Transfer on Death (TOD)

Definition - What does Transfer on Death (TOD) mean?

Transfer on death (TOD) is a legal agreement by an account owner for their investment account that transfers the ownership of certain assets in the account to named beneficiaries upon the account holder's death, bypassing probate. In order for the named beneficiaries to gain control of the account, they need to show an original death certificate of the account owner. The transfer on death beneficiary can then access the assets immediately after the owner’s death because they do not require the probate process for transfer of ownership. For those with the means, transfer on death can be a good way to provide survivors with a source of funds to pay for funeral expenses and other costs, acting much like the death benefit in a life insurance policy, only without premiums or restrictions.

Insuranceopedia explains Transfer on Death (TOD)

Transfer on death accounts can have more than one account holder. Upon the death of one of the account holders, the remaining assets in that joint account are transferred to the remaining account owner, and not the beneficiaries. The beneficiaries will only take control of the account after the death of the last account owner. Regardless of what the account owners will or trust says, the proportions of the assets that the beneficiaries will receive can either be shared equally or shared as per the specifications of the owner, in the owner's beneficiary designation form.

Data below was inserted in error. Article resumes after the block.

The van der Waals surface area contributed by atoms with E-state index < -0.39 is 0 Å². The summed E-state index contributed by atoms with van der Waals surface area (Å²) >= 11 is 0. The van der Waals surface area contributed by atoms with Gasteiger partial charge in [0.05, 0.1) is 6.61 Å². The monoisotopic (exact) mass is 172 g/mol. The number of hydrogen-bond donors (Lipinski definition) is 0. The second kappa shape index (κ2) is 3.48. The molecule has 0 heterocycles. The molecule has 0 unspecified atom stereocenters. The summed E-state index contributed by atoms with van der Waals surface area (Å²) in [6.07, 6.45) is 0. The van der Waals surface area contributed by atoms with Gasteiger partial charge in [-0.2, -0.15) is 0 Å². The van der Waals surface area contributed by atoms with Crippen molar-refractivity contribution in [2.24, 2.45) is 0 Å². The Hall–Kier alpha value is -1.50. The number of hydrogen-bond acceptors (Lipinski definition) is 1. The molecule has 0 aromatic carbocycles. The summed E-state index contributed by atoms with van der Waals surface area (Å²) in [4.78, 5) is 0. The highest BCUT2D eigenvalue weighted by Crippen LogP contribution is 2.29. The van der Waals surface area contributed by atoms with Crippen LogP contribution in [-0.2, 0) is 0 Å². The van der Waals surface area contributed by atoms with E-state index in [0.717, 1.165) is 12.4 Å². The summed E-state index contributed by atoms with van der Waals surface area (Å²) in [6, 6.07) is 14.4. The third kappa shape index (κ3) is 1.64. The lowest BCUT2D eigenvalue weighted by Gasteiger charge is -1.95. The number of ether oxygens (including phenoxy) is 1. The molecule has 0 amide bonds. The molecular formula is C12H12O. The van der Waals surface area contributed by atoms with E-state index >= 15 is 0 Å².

In case one of the beneficiaries dies before the account owners, the remaining assets will be paid proportionally to the remaining beneficiaries after the death of the account owner. If there is one beneficiary, and he or she dies before the account owner, then the remaining assets will become part of the owner's probate assets. These probate assets will then require a probate court proceeding so that the assets can be transferred to their rightful heirs. Also, if there is no named transfer on death beneficiary, the account assets will be subject to probate.

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